The Master describes his own advocacy style as ‘discursive’. It’s a good description.
He is meticulous about obtaining the papers for a case at least the night before the hearing, never on the morning itself. Not infrequently, this requires him to pay for a courier from chambers. He likes to stop at a café on the way to court for a final read-through. As part of his pre-advocacy routine, he drinks different types of coffee at different cafés, having developed different favourites at different locations over the years. He avoids the coffee factories, preferring the small cafés and greasy spoons I’ve noticed one finds in the proximity of all courts.
Once at court, he starts by sweet-talking the other advocates. A smile goes an awfully long way in this respect. It is, I’m sorry to say, amazing how many po-faced, wasp-chewing, miserable young barristers there are out there, which is food for career thought in its own right. On any case where there is a listing issue (meaning it is not certain when or even whether the hearing might start) or which will run to more than one day, he takes care to introduce himself to the usher or clerk and to learn their first name.
He usually starts these warm-up conversations on a related but tangential subject, particularly when first meeting the client, instructing solicitor or social worker. For a recent mental health case, for example, when he met the approved social worker he began with a discussion of an article he had that morning read in The Times about a link between high intelligence and schizophrenia. Into this preliminary chatter he always drops some personal information. Usually it is about what a struggle it is to pay his children’s school fees or how he always does what his wife tells him. In his social circles, I imagine this is the condition of Everyman. If anything, though, it is more successful at charming those who move outside his milieu, as it plays well to one of the more pleasant, least abrasive stereotypes of the lawyer or barrister. Social workers often seemed bemused but fascinated by this routine, for example.
His physical appearance matches his pleasant, unassuming demeanour. He is 52, he once revealed, and is slight, and also perhaps slightly short, at about 5’8” or so. His somewhat buffon hair is white, his shoulders hunched and his eyes weak, necessitating the use of thick, pebble glasses. His movements are delicate, slightly bird-like at times, but when in full flow in court he gesticulates strongly. When making a point or under pressure he holds his right hand out at nearly chest height, elbow bent, with his palm facing upwards and his fingers slightly curled, bending his knees into an argument. He has a penchant for soft rock, particularly ballads, and writes songs for his own amusement. Hopefully the lyrics are more accomplished than the Ode to Pupilblogger. He is often distracted by his own slightly Thought for the Day-ish ruminations.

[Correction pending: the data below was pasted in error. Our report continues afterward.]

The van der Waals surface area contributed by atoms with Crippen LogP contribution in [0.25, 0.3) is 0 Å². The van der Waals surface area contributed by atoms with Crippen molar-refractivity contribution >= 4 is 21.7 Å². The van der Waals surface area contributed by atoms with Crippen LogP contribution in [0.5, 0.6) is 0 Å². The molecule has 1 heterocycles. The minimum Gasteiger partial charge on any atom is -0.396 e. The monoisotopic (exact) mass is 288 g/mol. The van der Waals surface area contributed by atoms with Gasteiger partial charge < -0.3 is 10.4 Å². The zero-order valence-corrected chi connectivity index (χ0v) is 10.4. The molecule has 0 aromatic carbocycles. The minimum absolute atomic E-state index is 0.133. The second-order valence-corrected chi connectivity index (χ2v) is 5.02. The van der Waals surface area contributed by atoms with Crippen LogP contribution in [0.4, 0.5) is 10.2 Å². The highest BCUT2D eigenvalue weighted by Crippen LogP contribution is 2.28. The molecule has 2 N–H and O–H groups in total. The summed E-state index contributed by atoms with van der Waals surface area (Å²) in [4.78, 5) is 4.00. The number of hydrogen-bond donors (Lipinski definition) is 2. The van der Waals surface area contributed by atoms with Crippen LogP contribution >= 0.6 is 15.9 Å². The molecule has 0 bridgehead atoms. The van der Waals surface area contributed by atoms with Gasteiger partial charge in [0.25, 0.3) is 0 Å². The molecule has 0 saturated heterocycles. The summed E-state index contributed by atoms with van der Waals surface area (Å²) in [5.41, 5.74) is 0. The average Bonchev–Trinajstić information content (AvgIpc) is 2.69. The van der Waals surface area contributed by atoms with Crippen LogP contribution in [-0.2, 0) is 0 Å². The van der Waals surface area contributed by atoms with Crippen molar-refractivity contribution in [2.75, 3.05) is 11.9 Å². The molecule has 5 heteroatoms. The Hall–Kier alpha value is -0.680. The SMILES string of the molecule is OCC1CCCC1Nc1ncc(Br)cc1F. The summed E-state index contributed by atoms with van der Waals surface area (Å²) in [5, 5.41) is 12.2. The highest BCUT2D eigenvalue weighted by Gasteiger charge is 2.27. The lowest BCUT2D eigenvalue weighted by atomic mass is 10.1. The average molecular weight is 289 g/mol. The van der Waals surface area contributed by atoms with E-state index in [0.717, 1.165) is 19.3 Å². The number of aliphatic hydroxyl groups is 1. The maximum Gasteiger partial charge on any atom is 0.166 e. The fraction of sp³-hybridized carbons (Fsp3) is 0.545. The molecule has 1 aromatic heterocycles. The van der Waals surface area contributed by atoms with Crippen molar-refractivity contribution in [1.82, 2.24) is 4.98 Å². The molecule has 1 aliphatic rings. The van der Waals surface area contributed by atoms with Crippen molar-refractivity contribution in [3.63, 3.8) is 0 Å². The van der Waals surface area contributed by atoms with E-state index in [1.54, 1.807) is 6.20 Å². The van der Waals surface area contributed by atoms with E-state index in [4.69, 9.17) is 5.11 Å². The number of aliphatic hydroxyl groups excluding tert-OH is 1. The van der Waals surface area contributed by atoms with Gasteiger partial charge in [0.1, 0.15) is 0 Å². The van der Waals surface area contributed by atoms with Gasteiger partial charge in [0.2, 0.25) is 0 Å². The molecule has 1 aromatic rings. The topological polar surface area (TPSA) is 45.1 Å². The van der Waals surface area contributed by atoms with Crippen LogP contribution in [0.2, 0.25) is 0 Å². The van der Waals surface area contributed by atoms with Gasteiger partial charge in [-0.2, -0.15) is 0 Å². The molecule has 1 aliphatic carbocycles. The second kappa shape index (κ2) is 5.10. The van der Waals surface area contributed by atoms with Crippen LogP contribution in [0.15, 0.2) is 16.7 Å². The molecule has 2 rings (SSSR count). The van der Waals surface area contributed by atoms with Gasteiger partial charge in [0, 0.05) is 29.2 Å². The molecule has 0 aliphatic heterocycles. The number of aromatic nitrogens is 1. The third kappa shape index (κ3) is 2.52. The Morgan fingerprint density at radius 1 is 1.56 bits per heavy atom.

He almost always seems to represent the claimant – a product of his doing a lot of work for local authorities – and accordingly it is often he who goes first once the hearing starts. He always begins with the customary introductions (‘to my right and for the first defendant is…’) and then goes into what he always calls ‘housekeeping matters’. For example, he checks the judge has the right paperwork, makes any necessary apologies (‘ideally, we’d have a bundle for this case, but…’) and generally manages to extract some sort of chit chat and exchange with the judge.
He maintains this chatty approach throughout a hearing and always cooks up some new housekeeping issue at the recommencement of proceedings after a break.
All of this serves to endear him with most of the solicitors, barristers, ushers and judges he encounters. Those who find him frustrating – and there certainly are a few – nevertheless find it difficult to criticise him or land punches of any sort. His approach is highly effective in disarming his opponents. This is particularly beneficial for an advocate who frequently represents local authorities, which frequently send their barristers to court with less than ideally prepared cases.
Today was our last day together and, true to form, his discursive style stood him in good stead as he fielded a directions hearing for a local authority for which, almost inevitably, the previous directions had not been complied with. We shook hands as we went our separate ways at the court steps. I doubt I'll be seeing much of him in future as we have most often met at court rather than chambers.